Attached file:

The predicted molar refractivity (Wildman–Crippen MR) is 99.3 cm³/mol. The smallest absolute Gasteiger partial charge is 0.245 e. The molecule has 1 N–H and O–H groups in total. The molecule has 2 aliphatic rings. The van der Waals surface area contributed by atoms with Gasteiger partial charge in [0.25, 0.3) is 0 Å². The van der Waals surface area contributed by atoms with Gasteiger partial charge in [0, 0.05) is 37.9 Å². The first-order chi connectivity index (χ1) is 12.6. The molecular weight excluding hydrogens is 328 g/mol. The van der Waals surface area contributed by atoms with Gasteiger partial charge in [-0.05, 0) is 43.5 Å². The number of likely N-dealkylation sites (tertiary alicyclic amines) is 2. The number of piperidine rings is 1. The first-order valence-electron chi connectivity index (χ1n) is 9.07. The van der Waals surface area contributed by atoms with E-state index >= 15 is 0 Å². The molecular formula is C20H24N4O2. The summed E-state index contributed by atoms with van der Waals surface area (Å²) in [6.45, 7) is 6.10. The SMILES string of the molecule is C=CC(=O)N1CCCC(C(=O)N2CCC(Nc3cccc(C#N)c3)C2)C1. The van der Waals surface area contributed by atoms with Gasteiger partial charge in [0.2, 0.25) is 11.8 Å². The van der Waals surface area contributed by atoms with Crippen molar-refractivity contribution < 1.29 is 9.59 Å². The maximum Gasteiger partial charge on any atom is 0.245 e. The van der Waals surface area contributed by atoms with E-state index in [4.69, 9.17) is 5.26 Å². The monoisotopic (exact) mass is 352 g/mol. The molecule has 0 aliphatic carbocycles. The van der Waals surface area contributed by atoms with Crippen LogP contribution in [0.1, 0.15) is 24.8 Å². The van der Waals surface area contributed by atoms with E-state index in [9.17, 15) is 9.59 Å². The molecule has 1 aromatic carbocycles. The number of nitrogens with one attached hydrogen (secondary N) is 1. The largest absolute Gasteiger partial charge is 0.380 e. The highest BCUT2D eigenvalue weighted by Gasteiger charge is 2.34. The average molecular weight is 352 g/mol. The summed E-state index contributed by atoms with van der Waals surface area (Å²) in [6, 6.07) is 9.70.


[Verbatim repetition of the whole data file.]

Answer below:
The predicted molar refractivity (Wildman–Crippen MR) is 99.3 cm³/mol. The smallest absolute Gasteiger partial charge is 0.245 e. The molecule has 1 N–H and O–H groups in total. The molecule has 2 aliphatic rings. The van der Waals surface area contributed by atoms with Gasteiger partial charge in [0.25, 0.3) is 0 Å². The van der Waals surface area contributed by atoms with Gasteiger partial charge in [0, 0.05) is 37.9 Å². The first-order chi connectivity index (χ1) is 12.6. The molecular weight excluding hydrogens is 328 g/mol. The van der Waals surface area contributed by atoms with Gasteiger partial charge in [-0.05, 0) is 43.5 Å². The number of likely N-dealkylation sites (tertiary alicyclic amines) is 2. The number of piperidine rings is 1. The first-order valence-electron chi connectivity index (χ1n) is 9.07. The van der Waals surface area contributed by atoms with E-state index >= 15 is 0 Å². The molecular formula is C20H24N4O2. The summed E-state index contributed by atoms with van der Waals surface area (Å²) in [6.45, 7) is 6.10. The SMILES string of the molecule is C=CC(=O)N1CCCC(C(=O)N2CCC(Nc3cccc(C#N)c3)C2)C1. The van der Waals surface area contributed by atoms with Gasteiger partial charge in [0.2, 0.25) is 11.8 Å². The van der Waals surface area contributed by atoms with Crippen molar-refractivity contribution < 1.29 is 9.59 Å². The maximum Gasteiger partial charge on any atom is 0.245 e. The van der Waals surface area contributed by atoms with E-state index in [4.69, 9.17) is 5.26 Å². The monoisotopic (exact) mass is 352 g/mol. The molecule has 0 aliphatic carbocycles. The van der Waals surface area contributed by atoms with Crippen LogP contribution in [0.1, 0.15) is 24.8 Å². The van der Waals surface area contributed by atoms with E-state index in [9.17, 15) is 9.59 Å². The molecule has 1 aromatic carbocycles. The number of nitrogens with one attached hydrogen (secondary N) is 1. The largest absolute Gasteiger partial charge is 0.380 e. The highest BCUT2D eigenvalue weighted by Gasteiger charge is 2.34. The average molecular weight is 352 g/mol. The summed E-state index contributed by atoms with van der Waals surface area (Å²) in [6, 6.07) is 9.70.